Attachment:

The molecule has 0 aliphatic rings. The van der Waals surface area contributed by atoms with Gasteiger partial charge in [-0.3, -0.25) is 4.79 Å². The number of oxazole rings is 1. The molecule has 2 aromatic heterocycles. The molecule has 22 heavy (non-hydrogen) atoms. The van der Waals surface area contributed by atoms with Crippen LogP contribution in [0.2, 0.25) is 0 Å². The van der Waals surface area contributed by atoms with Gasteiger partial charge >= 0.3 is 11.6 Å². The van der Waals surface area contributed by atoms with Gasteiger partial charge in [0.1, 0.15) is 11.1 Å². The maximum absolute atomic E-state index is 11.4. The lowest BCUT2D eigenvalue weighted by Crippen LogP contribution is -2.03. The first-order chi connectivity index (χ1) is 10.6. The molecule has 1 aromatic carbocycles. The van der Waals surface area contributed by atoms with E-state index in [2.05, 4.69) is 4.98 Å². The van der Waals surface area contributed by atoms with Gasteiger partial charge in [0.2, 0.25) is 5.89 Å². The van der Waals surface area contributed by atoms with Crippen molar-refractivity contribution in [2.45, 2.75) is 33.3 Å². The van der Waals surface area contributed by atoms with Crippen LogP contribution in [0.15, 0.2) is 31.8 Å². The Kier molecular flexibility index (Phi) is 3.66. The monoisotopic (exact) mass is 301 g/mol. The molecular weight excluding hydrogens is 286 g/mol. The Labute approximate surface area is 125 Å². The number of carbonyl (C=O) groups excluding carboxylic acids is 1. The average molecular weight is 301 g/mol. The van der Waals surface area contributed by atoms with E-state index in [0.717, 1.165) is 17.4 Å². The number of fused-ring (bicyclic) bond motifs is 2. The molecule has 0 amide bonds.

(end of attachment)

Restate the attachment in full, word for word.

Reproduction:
The molecule has 0 aliphatic rings. The van der Waals surface area contributed by atoms with Gasteiger partial charge in [-0.3, -0.25) is 4.79 Å². The number of oxazole rings is 1. The molecule has 2 aromatic heterocycles. The molecule has 22 heavy (non-hydrogen) atoms. The van der Waals surface area contributed by atoms with Crippen LogP contribution in [0.2, 0.25) is 0 Å². The van der Waals surface area contributed by atoms with Gasteiger partial charge >= 0.3 is 11.6 Å². The van der Waals surface area contributed by atoms with Gasteiger partial charge in [0.1, 0.15) is 11.1 Å². The maximum absolute atomic E-state index is 11.4. The lowest BCUT2D eigenvalue weighted by Crippen LogP contribution is -2.03. The first-order chi connectivity index (χ1) is 10.6. The molecule has 1 aromatic carbocycles. The van der Waals surface area contributed by atoms with E-state index in [2.05, 4.69) is 4.98 Å². The van der Waals surface area contributed by atoms with Gasteiger partial charge in [0.2, 0.25) is 5.89 Å². The van der Waals surface area contributed by atoms with Crippen molar-refractivity contribution in [2.45, 2.75) is 33.3 Å². The van der Waals surface area contributed by atoms with Crippen LogP contribution in [0.15, 0.2) is 31.8 Å². The Kier molecular flexibility index (Phi) is 3.66. The monoisotopic (exact) mass is 301 g/mol. The molecular weight excluding hydrogens is 286 g/mol. The Labute approximate surface area is 125 Å². The number of carbonyl (C=O) groups excluding carboxylic acids is 1. The average molecular weight is 301 g/mol. The van der Waals surface area contributed by atoms with E-state index in [0.717, 1.165) is 17.4 Å². The number of fused-ring (bicyclic) bond motifs is 2. The molecule has 0 amide bonds.